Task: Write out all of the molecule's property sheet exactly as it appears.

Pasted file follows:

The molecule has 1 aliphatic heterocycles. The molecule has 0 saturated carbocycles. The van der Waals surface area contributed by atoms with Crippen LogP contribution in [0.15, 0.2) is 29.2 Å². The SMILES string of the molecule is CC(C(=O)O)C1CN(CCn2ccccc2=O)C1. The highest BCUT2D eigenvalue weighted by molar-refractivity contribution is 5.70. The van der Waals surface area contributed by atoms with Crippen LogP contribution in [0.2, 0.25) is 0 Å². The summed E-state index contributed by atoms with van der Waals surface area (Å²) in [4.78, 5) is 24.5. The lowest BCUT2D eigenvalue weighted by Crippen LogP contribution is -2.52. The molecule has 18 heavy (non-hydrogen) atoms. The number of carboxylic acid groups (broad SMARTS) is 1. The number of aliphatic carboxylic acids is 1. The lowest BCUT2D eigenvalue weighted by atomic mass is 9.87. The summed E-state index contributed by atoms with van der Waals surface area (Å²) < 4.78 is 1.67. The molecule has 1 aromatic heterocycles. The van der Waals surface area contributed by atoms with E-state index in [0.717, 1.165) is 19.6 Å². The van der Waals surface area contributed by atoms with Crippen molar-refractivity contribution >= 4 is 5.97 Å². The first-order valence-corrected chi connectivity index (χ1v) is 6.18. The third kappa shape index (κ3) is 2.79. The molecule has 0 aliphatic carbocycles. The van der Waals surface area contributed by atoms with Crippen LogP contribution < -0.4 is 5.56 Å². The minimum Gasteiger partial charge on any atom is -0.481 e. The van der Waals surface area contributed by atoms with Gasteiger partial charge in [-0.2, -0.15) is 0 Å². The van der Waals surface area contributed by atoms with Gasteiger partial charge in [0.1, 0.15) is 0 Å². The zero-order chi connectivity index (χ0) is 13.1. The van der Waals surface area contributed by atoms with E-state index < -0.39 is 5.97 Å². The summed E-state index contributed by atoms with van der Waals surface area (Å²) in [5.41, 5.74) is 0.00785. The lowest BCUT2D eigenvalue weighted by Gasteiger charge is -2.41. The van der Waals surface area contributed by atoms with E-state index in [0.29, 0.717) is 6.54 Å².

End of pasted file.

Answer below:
The molecule has 1 aliphatic heterocycles. The molecule has 0 saturated carbocycles. The van der Waals surface area contributed by atoms with Crippen LogP contribution in [0.15, 0.2) is 29.2 Å². The SMILES string of the molecule is CC(C(=O)O)C1CN(CCn2ccccc2=O)C1. The highest BCUT2D eigenvalue weighted by molar-refractivity contribution is 5.70. The van der Waals surface area contributed by atoms with Crippen LogP contribution in [0.2, 0.25) is 0 Å². The summed E-state index contributed by atoms with van der Waals surface area (Å²) in [4.78, 5) is 24.5. The lowest BCUT2D eigenvalue weighted by Crippen LogP contribution is -2.52. The molecule has 18 heavy (non-hydrogen) atoms. The number of carboxylic acid groups (broad SMARTS) is 1. The number of aliphatic carboxylic acids is 1. The lowest BCUT2D eigenvalue weighted by atomic mass is 9.87. The summed E-state index contributed by atoms with van der Waals surface area (Å²) < 4.78 is 1.67. The molecule has 1 aromatic heterocycles. The van der Waals surface area contributed by atoms with E-state index in [0.717, 1.165) is 19.6 Å². The van der Waals surface area contributed by atoms with Crippen molar-refractivity contribution >= 4 is 5.97 Å². The first-order valence-corrected chi connectivity index (χ1v) is 6.18. The third kappa shape index (κ3) is 2.79. The molecule has 0 aliphatic carbocycles. The van der Waals surface area contributed by atoms with Crippen LogP contribution < -0.4 is 5.56 Å². The minimum Gasteiger partial charge on any atom is -0.481 e. The van der Waals surface area contributed by atoms with Gasteiger partial charge in [-0.2, -0.15) is 0 Å². The van der Waals surface area contributed by atoms with Gasteiger partial charge in [0.1, 0.15) is 0 Å². The zero-order chi connectivity index (χ0) is 13.1. The van der Waals surface area contributed by atoms with E-state index < -0.39 is 5.97 Å². The summed E-state index contributed by atoms with van der Waals surface area (Å²) in [5.41, 5.74) is 0.00785. The lowest BCUT2D eigenvalue weighted by Gasteiger charge is -2.41. The van der Waals surface area contributed by atoms with E-state index in [0.29, 0.717) is 6.54 Å².